One key opponent was Rep. Jason Brodeur, who like Stark was adopted as an infant. Brodeur said he would oppose any bill that set the stage for birth parents to be found against their wishes by any adult offspring they had made available for adoption.
"There should be a guarantee that if those birth parents don't want to be found, they won't be, but also an avenue where if they want to be found, they can be," Brodeur said.
Acknowledging that some are frustrated in trying to find their birth parents, he suggested that the state health department could become more active in helping birth parents and adoptees make contact voluntarily. "Maybe we can put together a clearinghouse."
Stark said he plans to reintroduce his bill next session and noted that the lead sponsor of a similar bill in Illinois fought for a decade before the measure prevailed.
If necessary, Stark said he would accept modification of his bill so that, as in some states, birth parents would have a chance for their names to be redacted from the birth certificate before the adoptee obtained it.
"Yes, I'd like a clean bill, but I don't think it's going to happen here in Florida," he said.
For adoptee-rights activists, New York has been perhaps the most frustrating state. For many years, there have been efforts at the legislature in Albany to expand access to original birth certificates, and all have failed.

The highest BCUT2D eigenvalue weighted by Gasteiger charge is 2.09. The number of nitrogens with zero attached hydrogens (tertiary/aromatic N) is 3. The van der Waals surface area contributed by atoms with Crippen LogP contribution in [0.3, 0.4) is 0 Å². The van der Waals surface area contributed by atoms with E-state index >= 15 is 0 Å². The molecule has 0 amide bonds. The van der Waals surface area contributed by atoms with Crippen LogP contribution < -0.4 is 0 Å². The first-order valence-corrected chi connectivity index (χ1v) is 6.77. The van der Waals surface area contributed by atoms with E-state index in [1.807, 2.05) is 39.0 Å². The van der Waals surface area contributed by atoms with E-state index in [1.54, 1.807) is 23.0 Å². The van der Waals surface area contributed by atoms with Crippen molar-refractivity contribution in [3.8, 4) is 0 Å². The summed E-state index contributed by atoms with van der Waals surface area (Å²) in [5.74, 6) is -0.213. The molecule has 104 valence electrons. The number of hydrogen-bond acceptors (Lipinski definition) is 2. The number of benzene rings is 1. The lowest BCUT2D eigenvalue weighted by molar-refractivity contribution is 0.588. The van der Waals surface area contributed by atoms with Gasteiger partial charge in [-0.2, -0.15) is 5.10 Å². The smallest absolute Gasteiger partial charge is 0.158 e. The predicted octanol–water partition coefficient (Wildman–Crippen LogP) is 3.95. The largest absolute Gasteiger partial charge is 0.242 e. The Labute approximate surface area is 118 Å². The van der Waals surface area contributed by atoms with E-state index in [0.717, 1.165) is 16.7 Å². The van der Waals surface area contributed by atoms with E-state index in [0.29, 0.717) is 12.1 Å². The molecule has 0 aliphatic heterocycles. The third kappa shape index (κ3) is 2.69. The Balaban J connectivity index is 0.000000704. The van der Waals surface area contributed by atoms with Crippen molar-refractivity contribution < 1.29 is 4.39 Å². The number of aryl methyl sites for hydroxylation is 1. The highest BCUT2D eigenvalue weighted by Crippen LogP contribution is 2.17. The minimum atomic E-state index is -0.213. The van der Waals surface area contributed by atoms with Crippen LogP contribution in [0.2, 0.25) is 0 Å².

This year, legislators passed a bill that would enable some adoptees to more easily obtain those records. Yet many activists, outraged by restrictions in the bill, want Gov. Andrew Cuomo to veto it. There's no timetable yet for when the governor's decision will come.
A letter to Cuomo from several child-welfare agencies called the bill "fatally flawed."
Rather than letting adoptees access birth certificates on the same basis as other adults, the bill would require them to apply to a court, and the state health department would then try to contact the birth parents to inform them of the application. If a birth parent is located, and requests continued anonymity, the parent's name would be redacted before the birth certificate is released.
Corrigan D'Arcy, a birth mother who has lobbied for unrestricted access in New York, says the bill ignores the experiences of states such as Oregon and Alabama, where there has been little outcry about expanded access causing harm to birth parents.
"In states where they did it well, nothing bad happens," she said. "Birth mothers don't throw themselves off roofs; adoptees don't become stalkers."
Of the bill headed to Cuomo, she says: "It codifies much of the harmful practices and negative mythology that's been attached to adoption. You're giving in to this fear tactic."